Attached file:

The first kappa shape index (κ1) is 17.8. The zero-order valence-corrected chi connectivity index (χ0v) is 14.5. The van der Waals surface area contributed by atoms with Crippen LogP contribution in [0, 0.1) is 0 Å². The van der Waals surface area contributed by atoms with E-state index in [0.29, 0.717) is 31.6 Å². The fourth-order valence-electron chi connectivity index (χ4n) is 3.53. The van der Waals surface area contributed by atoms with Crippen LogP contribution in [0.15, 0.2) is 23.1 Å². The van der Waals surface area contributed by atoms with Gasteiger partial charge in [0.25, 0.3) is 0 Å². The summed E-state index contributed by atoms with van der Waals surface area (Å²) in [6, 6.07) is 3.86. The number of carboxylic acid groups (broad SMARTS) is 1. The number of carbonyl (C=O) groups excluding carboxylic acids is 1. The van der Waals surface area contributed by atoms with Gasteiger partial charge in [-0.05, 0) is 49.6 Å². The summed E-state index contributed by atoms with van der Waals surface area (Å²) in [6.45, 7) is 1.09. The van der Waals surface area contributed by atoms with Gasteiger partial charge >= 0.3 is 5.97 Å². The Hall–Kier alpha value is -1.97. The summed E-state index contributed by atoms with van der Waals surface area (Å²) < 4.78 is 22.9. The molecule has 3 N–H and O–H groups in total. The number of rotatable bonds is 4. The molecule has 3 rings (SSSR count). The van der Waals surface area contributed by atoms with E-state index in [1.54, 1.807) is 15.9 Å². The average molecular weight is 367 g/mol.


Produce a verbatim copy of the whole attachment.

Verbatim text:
The first kappa shape index (κ1) is 17.8. The zero-order valence-corrected chi connectivity index (χ0v) is 14.5. The van der Waals surface area contributed by atoms with Crippen LogP contribution in [0, 0.1) is 0 Å². The van der Waals surface area contributed by atoms with E-state index in [0.29, 0.717) is 31.6 Å². The fourth-order valence-electron chi connectivity index (χ4n) is 3.53. The van der Waals surface area contributed by atoms with Crippen LogP contribution in [0.15, 0.2) is 23.1 Å². The van der Waals surface area contributed by atoms with Gasteiger partial charge in [0.25, 0.3) is 0 Å². The summed E-state index contributed by atoms with van der Waals surface area (Å²) in [6, 6.07) is 3.86. The number of carboxylic acid groups (broad SMARTS) is 1. The number of carbonyl (C=O) groups excluding carboxylic acids is 1. The van der Waals surface area contributed by atoms with Gasteiger partial charge in [-0.05, 0) is 49.6 Å². The summed E-state index contributed by atoms with van der Waals surface area (Å²) in [6.45, 7) is 1.09. The van der Waals surface area contributed by atoms with Gasteiger partial charge >= 0.3 is 5.97 Å². The Hall–Kier alpha value is -1.97. The summed E-state index contributed by atoms with van der Waals surface area (Å²) < 4.78 is 22.9. The molecule has 3 N–H and O–H groups in total. The number of rotatable bonds is 4. The molecule has 3 rings (SSSR count). The van der Waals surface area contributed by atoms with E-state index in [1.54, 1.807) is 15.9 Å². The average molecular weight is 367 g/mol.